EconoMonitor

The Kapali Carsi

Lessons from the fall of the Wall for Turkey

If you fell into a coma in East Germany in October 1989 and woke up a few months later – like the protagonist’s mother in the German movie “Good Bye Lenin!” – you would find yourself in a completely different country.

This is the introduction to my latest Hurriyet Daily News (HDN) column, where I try to explain why growth in the Iron Curtain was uneven, and what this may mean for Turkey. You may read the whole thing at the HDN website. I have a couple of additional points to make:

For one thing, I should say that I wasn’t the first one to write about the discrepancy in the macro figures PM Davutoglu presented. Independent journalist Tarik Yilmaz, who runs the exceptionally-fun Turkish economy infographic site manset.at and Radikal/Hurriyet columnist Ugur Gurses wrote about the issue soon after Davutoglu’s press conference. Unfortunately, both pieces are in Turkish. Gurses explained in his following column that the $ 1.3 trillion 2018 GDP target was the result of a “copy and paste error”: It tuns out that policymakers simply increased nominal GDP by 10 percent every year to come up with their “forecaasts”, also penciling in a 3-4 percent devaluation. But they mistakenly used the 2013 exchange rate of 1.97 to convert liras into dollars in 2018, which yielded the $ 1.3 trillion figure. So not only they used a calculation not even intro. macro students would not use to come with their “forecasts”, they also managed to mess up the idiotic calculation. Out-stand-ding!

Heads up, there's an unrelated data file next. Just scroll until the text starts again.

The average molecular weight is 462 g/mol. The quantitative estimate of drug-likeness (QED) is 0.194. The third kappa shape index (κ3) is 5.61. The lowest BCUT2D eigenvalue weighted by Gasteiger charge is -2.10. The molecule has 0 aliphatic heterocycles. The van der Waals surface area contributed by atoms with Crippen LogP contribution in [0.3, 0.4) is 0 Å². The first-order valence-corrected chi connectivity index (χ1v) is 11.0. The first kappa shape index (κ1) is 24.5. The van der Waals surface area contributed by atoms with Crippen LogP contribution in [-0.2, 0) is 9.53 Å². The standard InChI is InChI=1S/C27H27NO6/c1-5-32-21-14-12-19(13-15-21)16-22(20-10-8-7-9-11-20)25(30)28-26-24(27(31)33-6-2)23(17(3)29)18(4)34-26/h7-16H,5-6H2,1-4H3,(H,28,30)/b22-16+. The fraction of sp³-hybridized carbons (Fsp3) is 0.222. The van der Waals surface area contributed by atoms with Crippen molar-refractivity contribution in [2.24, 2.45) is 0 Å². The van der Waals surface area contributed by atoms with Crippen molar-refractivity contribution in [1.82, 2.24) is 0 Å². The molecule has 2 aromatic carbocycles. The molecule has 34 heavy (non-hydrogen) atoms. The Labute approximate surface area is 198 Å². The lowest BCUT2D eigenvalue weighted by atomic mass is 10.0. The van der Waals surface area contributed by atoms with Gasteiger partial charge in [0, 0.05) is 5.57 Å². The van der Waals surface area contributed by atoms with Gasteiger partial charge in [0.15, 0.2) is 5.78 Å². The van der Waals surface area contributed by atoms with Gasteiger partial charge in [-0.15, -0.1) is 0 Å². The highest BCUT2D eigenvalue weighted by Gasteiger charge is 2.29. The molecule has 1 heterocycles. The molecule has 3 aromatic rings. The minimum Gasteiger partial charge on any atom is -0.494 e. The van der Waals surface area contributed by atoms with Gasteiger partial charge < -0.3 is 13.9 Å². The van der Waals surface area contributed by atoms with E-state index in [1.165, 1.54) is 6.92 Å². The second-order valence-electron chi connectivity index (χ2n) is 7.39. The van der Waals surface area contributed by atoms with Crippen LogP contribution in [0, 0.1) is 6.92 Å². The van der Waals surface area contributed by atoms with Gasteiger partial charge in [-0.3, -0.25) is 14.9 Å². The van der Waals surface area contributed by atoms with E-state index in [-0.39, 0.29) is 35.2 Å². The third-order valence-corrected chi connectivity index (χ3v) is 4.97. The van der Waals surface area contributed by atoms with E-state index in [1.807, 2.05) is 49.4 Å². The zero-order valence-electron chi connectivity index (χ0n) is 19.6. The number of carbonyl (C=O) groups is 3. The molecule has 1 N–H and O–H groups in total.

Moving on, here’s the IMF event I refer to in my previous column- the one I hyperlinked to at the end of the column. Ministers’ on-the-ground experience on the challenges to reform was very interesting.

Last but not the least, here’s Good Bye Lenin, with English subtitles. It is my second. most fav. East Germany, or more generally Iron Curtain, movie, with my favorite being Lives of Others. Watch both is you haven’t already- you can thank me later! They both make you laugh, cry and in general appreciate the beauty of movies. And BTW, RIP Ulrich Muhe, who passed away a year or so after this movie…

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